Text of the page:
So, he watches the YouTube video outside the room, and I remind him that if he felt resistance as he was pushing the needle in, that was probably bone, and he'd need to withdraw and try again. So, he starts on the patient (who is awake, but out of it) and pushes in hard. He keeps pushing, and finally says, "I don't think I got it in the right place." So I go to pull the needle out of the patient's spine, and I can't. The needle's stuck in there. When we finally got it twisted out of the patient's spinal column, we saw the damn needle was bent at a 45-degree angle because he'd slammed it into the bone so hard. The patient never knew (drugs erase all mistakes and bleach every sin).
"Why was he practicing on a live human being?" you might reasonably ask. The answer is that there is no perfect analog for a live patient, and somebody had to be his first. That's why we have teaching hospitals: you can't learn everything with dummies and simulations. We're all OK with this in theory, but in practice it means at some point you'll be at the hospital and someone will be training on you.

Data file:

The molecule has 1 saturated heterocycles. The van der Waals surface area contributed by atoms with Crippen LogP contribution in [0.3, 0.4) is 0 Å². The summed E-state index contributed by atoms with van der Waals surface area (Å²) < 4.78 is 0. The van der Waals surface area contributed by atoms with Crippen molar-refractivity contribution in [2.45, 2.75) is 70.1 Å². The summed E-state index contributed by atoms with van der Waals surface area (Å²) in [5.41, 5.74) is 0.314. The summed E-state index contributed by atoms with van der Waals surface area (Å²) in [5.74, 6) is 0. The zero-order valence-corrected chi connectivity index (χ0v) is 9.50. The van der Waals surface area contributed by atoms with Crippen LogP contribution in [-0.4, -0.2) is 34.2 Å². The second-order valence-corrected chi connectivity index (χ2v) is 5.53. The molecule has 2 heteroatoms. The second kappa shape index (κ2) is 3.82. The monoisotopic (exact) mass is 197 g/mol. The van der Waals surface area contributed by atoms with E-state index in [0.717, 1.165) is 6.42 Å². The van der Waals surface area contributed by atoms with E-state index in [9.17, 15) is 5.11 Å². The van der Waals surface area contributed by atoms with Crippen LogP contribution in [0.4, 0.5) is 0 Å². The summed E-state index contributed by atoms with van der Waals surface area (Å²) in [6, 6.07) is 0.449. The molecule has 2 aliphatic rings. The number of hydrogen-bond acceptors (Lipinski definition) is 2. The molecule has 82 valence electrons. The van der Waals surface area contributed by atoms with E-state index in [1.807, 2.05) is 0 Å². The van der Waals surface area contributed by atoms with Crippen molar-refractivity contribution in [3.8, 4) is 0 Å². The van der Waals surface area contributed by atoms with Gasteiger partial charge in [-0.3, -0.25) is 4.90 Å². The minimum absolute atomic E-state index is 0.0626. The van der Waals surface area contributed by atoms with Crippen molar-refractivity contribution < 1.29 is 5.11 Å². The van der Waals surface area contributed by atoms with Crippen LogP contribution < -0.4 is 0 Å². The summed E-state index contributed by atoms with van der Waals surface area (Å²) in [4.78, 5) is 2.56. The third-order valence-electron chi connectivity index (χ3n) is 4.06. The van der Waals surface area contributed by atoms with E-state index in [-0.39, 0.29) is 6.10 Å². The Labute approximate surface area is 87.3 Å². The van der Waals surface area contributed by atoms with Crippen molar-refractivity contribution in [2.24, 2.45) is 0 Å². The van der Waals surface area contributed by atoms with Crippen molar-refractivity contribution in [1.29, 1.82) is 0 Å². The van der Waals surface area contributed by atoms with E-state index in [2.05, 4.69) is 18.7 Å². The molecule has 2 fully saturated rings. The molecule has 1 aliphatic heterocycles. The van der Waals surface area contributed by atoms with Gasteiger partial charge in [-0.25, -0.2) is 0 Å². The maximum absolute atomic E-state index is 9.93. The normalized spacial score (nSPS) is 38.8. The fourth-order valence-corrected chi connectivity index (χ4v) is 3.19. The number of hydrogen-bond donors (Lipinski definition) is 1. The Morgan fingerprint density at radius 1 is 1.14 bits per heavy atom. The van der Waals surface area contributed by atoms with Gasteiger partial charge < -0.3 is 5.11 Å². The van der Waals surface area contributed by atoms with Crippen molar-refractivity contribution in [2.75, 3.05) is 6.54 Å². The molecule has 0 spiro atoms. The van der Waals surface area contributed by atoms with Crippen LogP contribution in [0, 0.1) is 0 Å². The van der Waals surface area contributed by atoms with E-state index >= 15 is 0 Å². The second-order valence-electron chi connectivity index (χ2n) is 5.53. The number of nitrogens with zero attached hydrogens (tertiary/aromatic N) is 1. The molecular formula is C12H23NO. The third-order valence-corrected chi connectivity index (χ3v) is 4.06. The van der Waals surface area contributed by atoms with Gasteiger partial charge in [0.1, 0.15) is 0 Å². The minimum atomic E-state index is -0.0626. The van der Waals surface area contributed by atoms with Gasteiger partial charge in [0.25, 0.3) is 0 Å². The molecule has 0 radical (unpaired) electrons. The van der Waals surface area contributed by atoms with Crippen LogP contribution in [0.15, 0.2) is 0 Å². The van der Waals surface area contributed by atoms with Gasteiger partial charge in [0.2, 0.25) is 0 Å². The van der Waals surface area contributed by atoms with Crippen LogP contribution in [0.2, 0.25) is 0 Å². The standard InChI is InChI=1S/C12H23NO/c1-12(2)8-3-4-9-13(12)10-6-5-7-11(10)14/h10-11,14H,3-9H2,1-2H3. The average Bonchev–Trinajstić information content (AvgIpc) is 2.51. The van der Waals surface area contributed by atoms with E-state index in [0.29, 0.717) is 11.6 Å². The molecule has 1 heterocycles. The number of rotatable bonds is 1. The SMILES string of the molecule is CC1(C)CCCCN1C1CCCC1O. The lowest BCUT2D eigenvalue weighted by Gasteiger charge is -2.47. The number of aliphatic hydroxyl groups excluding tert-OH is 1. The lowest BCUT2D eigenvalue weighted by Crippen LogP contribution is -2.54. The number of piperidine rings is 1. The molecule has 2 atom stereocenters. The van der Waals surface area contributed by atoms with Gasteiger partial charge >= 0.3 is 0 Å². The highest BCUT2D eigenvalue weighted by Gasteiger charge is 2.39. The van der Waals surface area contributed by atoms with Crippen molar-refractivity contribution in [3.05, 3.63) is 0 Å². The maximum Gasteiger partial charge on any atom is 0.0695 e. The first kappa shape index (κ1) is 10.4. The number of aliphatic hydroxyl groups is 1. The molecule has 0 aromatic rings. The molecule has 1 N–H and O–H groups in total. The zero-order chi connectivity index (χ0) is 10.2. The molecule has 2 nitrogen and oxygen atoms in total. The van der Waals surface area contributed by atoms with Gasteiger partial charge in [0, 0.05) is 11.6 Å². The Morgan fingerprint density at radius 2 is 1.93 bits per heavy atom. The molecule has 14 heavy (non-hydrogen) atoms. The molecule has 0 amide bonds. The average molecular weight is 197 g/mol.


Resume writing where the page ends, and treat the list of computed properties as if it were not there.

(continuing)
It might be a nurse doing an IV, a physical therapist getting you out of bed, or it might be your doctor. In the good old days, medical students got more of this hands-on training before they graduated, but due to changes in medical education, brand-new doctors often have to learn on the job. As a senior resident, I've walked interns through everything from a pelvic exam to a lumbar puncture to a central line placement (that last one might not sound too bad, until you realize a "central line" is a large IV usually inserted directly into your jugular).